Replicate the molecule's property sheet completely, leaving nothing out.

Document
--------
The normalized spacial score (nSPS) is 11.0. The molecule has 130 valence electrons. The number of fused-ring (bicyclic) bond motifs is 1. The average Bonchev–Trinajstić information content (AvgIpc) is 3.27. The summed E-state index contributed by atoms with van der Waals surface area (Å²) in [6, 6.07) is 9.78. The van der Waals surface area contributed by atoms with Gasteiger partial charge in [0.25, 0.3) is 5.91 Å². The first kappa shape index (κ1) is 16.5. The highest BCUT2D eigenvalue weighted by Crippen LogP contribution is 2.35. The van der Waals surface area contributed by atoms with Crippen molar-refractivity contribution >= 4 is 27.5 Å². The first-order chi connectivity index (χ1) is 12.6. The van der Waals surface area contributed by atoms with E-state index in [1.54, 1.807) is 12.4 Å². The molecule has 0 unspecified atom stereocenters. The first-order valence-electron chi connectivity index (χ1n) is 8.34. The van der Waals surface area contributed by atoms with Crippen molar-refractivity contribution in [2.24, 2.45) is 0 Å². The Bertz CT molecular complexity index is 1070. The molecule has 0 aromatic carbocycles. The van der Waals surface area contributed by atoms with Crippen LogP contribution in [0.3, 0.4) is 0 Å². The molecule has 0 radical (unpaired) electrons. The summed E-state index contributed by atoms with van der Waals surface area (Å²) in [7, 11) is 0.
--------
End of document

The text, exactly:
The normalized spacial score (nSPS) is 11.0. The molecule has 130 valence electrons. The number of fused-ring (bicyclic) bond motifs is 1. The average Bonchev–Trinajstić information content (AvgIpc) is 3.27. The summed E-state index contributed by atoms with van der Waals surface area (Å²) in [6, 6.07) is 9.78. The van der Waals surface area contributed by atoms with Gasteiger partial charge in [0.25, 0.3) is 5.91 Å². The first kappa shape index (κ1) is 16.5. The highest BCUT2D eigenvalue weighted by Crippen LogP contribution is 2.35. The van der Waals surface area contributed by atoms with Crippen molar-refractivity contribution >= 4 is 27.5 Å². The first-order chi connectivity index (χ1) is 12.6. The van der Waals surface area contributed by atoms with E-state index in [1.54, 1.807) is 12.4 Å². The molecule has 0 unspecified atom stereocenters. The first-order valence-electron chi connectivity index (χ1n) is 8.34. The van der Waals surface area contributed by atoms with Crippen molar-refractivity contribution in [2.24, 2.45) is 0 Å². The Bertz CT molecular complexity index is 1070. The molecule has 0 aromatic carbocycles. The van der Waals surface area contributed by atoms with Crippen LogP contribution in [0.3, 0.4) is 0 Å². The molecule has 0 radical (unpaired) electrons. The summed E-state index contributed by atoms with van der Waals surface area (Å²) in [7, 11) is 0.